Food

Meet the cake-cutting technique that will change your life

Anyone who's ever been in the unlucky position of being the person to cut up a cake at a party, listen up: There's a simple new technique out there that you need to commit to memory, now.

Cutting up a cake in front of a hungry horde is stressful: It just never seems that you can slice thing thing quickly or evenly enough.

Enter this method, demonstrated by Australian self-taught baker and blogger Katherine Sabbath: Using no more than a knife and a cutting board, she is able to deftly slice a cake into basically 10 even servings at once.

I know, we can't stop watching it either, which is probably why the mesmerizing video has already racked up more than 1.3 million views and counting on Instagram. (Sabbath, by the way, is a former high school teacher who left the profession a few years back, after her social media account took off, thanks to the large following behind her cheerful, insanely creative desserts.)

It's a method that's been around for decades, Sabbath told TODAY Food, and pros frequently use it to serve wedding cakes.

She showed the technique on a round layer cake β€” you know, the kind that the rest of usually try to turn into triangle-sliced wedges, like a wheel of Swiss? Well, apparently, we were doing it all wrong: The key is to make rectangular slices out of a round cake. (Gasp!)

In the video, her friend is actually doing the slicing, and she is filming, which picks up about three slices into the cake's midsection (though you can cut that first rounded-edge slice the same way, she told us.)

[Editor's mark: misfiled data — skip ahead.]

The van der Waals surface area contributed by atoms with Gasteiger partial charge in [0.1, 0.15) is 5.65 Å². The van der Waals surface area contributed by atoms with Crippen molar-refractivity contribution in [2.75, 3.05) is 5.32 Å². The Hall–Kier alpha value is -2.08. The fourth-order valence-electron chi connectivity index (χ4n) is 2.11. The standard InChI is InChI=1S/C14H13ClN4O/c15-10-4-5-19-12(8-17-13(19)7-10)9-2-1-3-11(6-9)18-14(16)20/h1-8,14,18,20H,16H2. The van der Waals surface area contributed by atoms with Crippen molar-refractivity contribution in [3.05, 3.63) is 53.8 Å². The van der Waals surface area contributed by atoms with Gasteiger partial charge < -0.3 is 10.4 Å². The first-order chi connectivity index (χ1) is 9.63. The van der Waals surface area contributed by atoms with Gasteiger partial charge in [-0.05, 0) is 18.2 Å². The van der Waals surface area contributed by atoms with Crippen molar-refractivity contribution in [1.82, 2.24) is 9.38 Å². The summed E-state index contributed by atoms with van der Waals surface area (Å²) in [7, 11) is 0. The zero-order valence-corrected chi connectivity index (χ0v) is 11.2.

Here's how it works:

  1. Hold a cutting board upright at at 90˚angle, against the side of the cake.
  2. Using a chef's knife, cut length-wise, parallel to the edge of the cake, so that you get one long rectangular piece.
  3. Guiding the slice with your knife, let it fall onto the cutting board, lowering the board as you finish slicing.
  4. Cut the long rectangular slice into even portions.

A bonus is that the portions you get from the cake are reasonable β€” though "you can always go back for seconds or thirds," she writes.

The person slicing even seems to be managing to carry on a conversation while doing the honors β€” and easily serves up cake for 10 in matter of seconds.

"This is how I've always cut all of my tall or wider-sized cakes," Sabbath told us. "It's adaptable for any size serving and any type of cake."

As for placating a dozen five-year-olds who all want "a piece with Elsa's face on it," well, sorry, but good luck with that.

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